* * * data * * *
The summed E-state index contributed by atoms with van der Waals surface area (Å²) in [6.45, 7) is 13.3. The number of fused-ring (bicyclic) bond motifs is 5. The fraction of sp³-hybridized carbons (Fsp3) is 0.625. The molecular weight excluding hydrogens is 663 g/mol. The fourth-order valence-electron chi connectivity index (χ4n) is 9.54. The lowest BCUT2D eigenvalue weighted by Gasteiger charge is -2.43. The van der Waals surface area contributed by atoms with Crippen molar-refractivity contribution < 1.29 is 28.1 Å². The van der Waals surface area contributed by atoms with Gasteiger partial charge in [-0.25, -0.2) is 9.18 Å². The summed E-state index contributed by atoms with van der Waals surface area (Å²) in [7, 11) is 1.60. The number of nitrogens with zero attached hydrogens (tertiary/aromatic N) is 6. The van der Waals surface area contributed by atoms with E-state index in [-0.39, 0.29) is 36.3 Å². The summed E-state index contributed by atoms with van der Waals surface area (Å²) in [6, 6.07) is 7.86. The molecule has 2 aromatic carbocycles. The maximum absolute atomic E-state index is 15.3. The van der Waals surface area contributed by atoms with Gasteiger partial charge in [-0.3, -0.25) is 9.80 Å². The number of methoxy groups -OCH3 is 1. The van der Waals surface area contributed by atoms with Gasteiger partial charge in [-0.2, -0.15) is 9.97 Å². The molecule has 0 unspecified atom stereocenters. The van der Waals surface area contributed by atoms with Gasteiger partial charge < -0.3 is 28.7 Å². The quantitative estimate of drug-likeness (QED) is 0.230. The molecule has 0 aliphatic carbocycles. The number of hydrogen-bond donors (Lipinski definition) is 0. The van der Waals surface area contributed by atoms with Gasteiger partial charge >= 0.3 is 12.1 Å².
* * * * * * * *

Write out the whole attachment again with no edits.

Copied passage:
The summed E-state index contributed by atoms with van der Waals surface area (Å²) in [6.45, 7) is 13.3. The number of fused-ring (bicyclic) bond motifs is 5. The fraction of sp³-hybridized carbons (Fsp3) is 0.625. The molecular weight excluding hydrogens is 663 g/mol. The fourth-order valence-electron chi connectivity index (χ4n) is 9.54. The lowest BCUT2D eigenvalue weighted by Gasteiger charge is -2.43. The van der Waals surface area contributed by atoms with Crippen molar-refractivity contribution < 1.29 is 28.1 Å². The van der Waals surface area contributed by atoms with Gasteiger partial charge in [-0.25, -0.2) is 9.18 Å². The summed E-state index contributed by atoms with van der Waals surface area (Å²) in [7, 11) is 1.60. The number of nitrogens with zero attached hydrogens (tertiary/aromatic N) is 6. The van der Waals surface area contributed by atoms with E-state index in [-0.39, 0.29) is 36.3 Å². The summed E-state index contributed by atoms with van der Waals surface area (Å²) in [6, 6.07) is 7.86. The molecule has 2 aromatic carbocycles. The maximum absolute atomic E-state index is 15.3. The van der Waals surface area contributed by atoms with Gasteiger partial charge in [-0.3, -0.25) is 9.80 Å². The number of methoxy groups -OCH3 is 1. The van der Waals surface area contributed by atoms with Gasteiger partial charge in [-0.2, -0.15) is 9.97 Å². The molecule has 0 unspecified atom stereocenters. The van der Waals surface area contributed by atoms with Gasteiger partial charge < -0.3 is 28.7 Å². The quantitative estimate of drug-likeness (QED) is 0.230. The molecule has 0 aliphatic carbocycles. The number of hydrogen-bond donors (Lipinski definition) is 0. The van der Waals surface area contributed by atoms with Gasteiger partial charge >= 0.3 is 12.1 Å².